Failed strategies for treating Alzheimer’s disease and other types of dementia are prompting a broad rethink on how to tackle the growing prevalence of these costly brain health problems.
At the BIO International meeting in San Diego last month there were parallel conversations on these two major brain health challenges – with speakers from the BIO Brain Health Track and Digital Health Summer Summit offering interesting views and potential solutions.
Alzheimer’s Disease: Back to Square One?
Nearly 50 million people globally are living with dementia today, and this number is expected to rise to 100 million people by 2040, according to Alzheimer’s Disease International (ADI).
The last drug approved for treating symptoms of Alzheimer’s disease was in 2002. Since then, the pharmaceutical industry has invested billions of dollars in clinical trials to test new compounds that could slow down or stop the disease progression.
All have failed.
The question is then, Why? Having a perfect score in failing indicates a flawed approach to solving the problem and perhaps a flawed understanding of the problem itself.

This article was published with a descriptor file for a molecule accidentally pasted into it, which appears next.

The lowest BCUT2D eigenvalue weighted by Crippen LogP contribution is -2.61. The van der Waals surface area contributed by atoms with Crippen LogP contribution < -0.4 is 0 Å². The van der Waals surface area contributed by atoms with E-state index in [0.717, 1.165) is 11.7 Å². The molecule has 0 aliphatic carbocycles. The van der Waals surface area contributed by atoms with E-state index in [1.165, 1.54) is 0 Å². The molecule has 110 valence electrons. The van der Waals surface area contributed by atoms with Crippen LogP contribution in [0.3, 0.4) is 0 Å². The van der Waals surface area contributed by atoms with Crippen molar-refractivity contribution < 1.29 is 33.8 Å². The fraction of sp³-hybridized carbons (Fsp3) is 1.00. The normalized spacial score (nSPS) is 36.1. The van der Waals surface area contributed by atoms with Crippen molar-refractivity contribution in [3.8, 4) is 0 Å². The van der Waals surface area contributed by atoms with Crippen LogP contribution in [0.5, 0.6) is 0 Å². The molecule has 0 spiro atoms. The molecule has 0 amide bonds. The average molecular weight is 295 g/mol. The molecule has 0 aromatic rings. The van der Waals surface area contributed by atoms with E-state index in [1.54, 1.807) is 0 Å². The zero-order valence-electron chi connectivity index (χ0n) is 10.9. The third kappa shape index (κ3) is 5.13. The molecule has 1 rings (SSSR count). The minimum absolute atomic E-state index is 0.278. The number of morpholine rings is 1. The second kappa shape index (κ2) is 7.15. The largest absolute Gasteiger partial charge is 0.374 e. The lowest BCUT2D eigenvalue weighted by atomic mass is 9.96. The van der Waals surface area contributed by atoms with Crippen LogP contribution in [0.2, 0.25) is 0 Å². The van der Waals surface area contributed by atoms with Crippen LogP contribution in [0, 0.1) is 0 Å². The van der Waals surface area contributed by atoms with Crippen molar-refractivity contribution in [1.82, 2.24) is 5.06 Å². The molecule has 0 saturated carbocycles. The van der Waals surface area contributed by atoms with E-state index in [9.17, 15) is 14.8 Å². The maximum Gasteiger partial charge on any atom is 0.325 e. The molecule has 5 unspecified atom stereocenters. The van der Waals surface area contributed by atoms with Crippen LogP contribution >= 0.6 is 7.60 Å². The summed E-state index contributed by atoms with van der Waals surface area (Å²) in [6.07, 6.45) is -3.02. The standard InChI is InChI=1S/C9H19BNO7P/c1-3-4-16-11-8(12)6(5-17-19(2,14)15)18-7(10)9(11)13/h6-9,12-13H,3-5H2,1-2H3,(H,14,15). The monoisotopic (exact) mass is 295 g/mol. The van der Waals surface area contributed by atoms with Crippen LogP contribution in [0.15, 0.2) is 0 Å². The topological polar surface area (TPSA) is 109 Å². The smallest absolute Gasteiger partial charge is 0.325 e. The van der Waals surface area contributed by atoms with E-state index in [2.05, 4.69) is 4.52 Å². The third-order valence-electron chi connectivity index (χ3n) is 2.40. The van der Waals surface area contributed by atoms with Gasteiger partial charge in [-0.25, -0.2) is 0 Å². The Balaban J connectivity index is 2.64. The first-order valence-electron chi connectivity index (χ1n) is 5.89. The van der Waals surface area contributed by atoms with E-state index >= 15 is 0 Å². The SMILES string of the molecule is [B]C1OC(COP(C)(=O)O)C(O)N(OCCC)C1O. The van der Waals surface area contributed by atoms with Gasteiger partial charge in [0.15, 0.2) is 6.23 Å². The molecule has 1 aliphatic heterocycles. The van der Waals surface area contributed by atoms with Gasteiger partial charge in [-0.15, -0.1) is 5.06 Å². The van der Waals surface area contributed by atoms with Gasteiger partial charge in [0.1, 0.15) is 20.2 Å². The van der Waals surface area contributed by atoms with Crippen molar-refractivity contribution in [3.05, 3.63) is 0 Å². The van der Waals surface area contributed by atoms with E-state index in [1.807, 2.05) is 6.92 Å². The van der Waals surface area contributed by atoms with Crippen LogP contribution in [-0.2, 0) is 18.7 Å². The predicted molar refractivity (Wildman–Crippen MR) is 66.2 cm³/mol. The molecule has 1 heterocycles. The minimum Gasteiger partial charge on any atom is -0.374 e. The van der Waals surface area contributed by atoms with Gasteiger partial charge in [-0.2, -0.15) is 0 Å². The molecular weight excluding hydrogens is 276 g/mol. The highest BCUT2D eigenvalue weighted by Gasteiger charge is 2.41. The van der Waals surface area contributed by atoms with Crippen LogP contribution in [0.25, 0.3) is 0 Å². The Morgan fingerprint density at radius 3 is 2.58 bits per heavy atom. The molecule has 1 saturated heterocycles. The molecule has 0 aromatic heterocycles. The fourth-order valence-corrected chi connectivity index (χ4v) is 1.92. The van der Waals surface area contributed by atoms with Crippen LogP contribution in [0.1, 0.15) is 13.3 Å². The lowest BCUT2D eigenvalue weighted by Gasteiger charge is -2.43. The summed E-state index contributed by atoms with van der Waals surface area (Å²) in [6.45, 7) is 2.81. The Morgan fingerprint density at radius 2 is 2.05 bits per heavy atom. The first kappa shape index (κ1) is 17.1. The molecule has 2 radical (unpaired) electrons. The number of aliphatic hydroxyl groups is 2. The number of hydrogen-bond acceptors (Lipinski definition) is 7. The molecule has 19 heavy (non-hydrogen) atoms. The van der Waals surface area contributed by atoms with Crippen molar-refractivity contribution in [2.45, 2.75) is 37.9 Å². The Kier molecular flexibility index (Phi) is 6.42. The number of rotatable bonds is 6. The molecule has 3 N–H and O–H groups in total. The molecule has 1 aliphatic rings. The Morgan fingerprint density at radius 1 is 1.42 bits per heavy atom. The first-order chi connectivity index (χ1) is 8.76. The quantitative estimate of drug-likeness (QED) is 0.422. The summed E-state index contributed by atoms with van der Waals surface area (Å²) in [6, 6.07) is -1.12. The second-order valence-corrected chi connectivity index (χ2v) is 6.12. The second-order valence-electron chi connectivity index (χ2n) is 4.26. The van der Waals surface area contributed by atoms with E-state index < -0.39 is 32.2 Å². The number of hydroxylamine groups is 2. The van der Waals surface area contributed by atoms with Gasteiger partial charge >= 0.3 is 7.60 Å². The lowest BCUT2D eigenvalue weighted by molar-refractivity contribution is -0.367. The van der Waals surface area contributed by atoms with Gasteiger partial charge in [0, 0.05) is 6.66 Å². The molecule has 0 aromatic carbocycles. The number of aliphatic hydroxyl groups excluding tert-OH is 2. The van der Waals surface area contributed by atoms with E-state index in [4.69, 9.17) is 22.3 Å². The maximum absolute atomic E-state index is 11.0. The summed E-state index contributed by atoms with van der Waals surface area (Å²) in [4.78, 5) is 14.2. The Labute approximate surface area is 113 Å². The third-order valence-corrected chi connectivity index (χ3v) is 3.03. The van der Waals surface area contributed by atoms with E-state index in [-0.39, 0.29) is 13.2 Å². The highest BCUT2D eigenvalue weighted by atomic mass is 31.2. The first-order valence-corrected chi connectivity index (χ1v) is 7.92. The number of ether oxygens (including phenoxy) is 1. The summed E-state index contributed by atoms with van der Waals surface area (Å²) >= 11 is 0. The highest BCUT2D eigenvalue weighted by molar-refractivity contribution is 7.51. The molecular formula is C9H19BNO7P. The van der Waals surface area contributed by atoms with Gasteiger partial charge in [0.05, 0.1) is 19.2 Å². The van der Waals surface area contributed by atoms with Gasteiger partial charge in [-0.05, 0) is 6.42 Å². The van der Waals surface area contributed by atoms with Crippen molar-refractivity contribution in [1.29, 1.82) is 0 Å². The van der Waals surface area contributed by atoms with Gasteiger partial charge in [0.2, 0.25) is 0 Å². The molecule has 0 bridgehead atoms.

There are two competing camps in the Alzheimer’s research community – one believes in the amyloid hypothesis, and the other camp firmly believes in tauopathy as the primary driver of the disease.
Both of these approaches attempt to describe the triggers and progression of Alzheimer’s disease, and both are at best incomplete theories, based on the litany of clinical trial blowups tied to these approaches.
The Reality of Combating Alzheimer’s Disease
Alzheimer’s disease isn’t a single disease. It’s a broad neurodegenerative condition that includes damage to the micro-vascular network that supplies blood and nutrients to the brain.
Cerebrovascular disease (CVD) is almost always present with Alzheimer’s disease. None of the past Alzheimer’s clinical trials addressed CVD.
A decade or more from now, we will probably see a multiple therapy approach that takes into account a person’s genetic risks, vascular health risks, environmental risks, along with biomarkers that screen for a range of disease sub-types so that treatment can be personalized for every Alzheimer’s patient.
Curious about your risk factors for Alzheimer’s disease? Take the Healthy Brain Test, and learn more about steps you can take to maintain good brain health.
The Drug Pipeline Marches On
Research and drug trials are continuing, including novel approaches that finally break free from the old theories on what causes Alzheimer’s:
Special attention should be paid to the progress of non-amyloid/non-tauopathy candidate drugs.
While the number of drugs in the pipeline is encouraging, keep in mind that most of these candidates will struggle to make it past Phase II, and somewhere between none and a few will successfully be brought to market.